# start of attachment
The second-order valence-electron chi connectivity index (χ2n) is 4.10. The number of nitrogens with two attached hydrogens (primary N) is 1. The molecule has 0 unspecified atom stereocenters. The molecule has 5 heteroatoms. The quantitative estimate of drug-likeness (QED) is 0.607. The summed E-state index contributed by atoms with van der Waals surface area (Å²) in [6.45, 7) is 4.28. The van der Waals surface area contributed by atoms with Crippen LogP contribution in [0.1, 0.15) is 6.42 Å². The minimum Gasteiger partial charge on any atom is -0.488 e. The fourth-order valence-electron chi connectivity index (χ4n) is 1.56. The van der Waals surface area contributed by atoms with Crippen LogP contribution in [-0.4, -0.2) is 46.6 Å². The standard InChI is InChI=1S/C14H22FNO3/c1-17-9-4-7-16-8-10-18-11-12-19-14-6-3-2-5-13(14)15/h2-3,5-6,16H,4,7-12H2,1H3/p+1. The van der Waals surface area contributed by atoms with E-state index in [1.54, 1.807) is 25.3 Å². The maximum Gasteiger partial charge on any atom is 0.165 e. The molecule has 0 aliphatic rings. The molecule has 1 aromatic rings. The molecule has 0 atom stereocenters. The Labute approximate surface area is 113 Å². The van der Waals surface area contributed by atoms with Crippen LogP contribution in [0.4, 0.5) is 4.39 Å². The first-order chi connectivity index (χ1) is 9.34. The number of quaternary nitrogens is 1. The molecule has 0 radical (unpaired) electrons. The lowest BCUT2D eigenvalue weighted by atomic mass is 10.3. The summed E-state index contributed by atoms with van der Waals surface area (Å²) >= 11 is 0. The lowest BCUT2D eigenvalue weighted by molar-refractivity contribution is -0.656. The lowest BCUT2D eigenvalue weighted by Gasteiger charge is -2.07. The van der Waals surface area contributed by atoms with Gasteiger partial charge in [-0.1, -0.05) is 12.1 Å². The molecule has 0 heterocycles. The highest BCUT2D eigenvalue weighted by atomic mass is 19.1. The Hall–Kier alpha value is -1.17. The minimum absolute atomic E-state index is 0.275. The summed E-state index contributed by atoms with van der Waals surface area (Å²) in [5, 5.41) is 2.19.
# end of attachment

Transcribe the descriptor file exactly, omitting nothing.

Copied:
The second-order valence-electron chi connectivity index (χ2n) is 4.10. The number of nitrogens with two attached hydrogens (primary N) is 1. The molecule has 0 unspecified atom stereocenters. The molecule has 5 heteroatoms. The quantitative estimate of drug-likeness (QED) is 0.607. The summed E-state index contributed by atoms with van der Waals surface area (Å²) in [6.45, 7) is 4.28. The van der Waals surface area contributed by atoms with Crippen LogP contribution in [0.1, 0.15) is 6.42 Å². The minimum Gasteiger partial charge on any atom is -0.488 e. The fourth-order valence-electron chi connectivity index (χ4n) is 1.56. The van der Waals surface area contributed by atoms with Crippen LogP contribution in [-0.4, -0.2) is 46.6 Å². The standard InChI is InChI=1S/C14H22FNO3/c1-17-9-4-7-16-8-10-18-11-12-19-14-6-3-2-5-13(14)15/h2-3,5-6,16H,4,7-12H2,1H3/p+1. The van der Waals surface area contributed by atoms with E-state index in [1.54, 1.807) is 25.3 Å². The maximum Gasteiger partial charge on any atom is 0.165 e. The molecule has 0 aliphatic rings. The molecule has 1 aromatic rings. The molecule has 0 atom stereocenters. The Labute approximate surface area is 113 Å². The van der Waals surface area contributed by atoms with Crippen LogP contribution in [0.4, 0.5) is 4.39 Å². The first-order chi connectivity index (χ1) is 9.34. The number of quaternary nitrogens is 1. The molecule has 0 radical (unpaired) electrons. The lowest BCUT2D eigenvalue weighted by atomic mass is 10.3. The summed E-state index contributed by atoms with van der Waals surface area (Å²) >= 11 is 0. The lowest BCUT2D eigenvalue weighted by molar-refractivity contribution is -0.656. The lowest BCUT2D eigenvalue weighted by Gasteiger charge is -2.07. The van der Waals surface area contributed by atoms with Gasteiger partial charge in [-0.1, -0.05) is 12.1 Å². The molecule has 0 heterocycles. The highest BCUT2D eigenvalue weighted by atomic mass is 19.1. The Hall–Kier alpha value is -1.17. The minimum absolute atomic E-state index is 0.275. The summed E-state index contributed by atoms with van der Waals surface area (Å²) in [5, 5.41) is 2.19.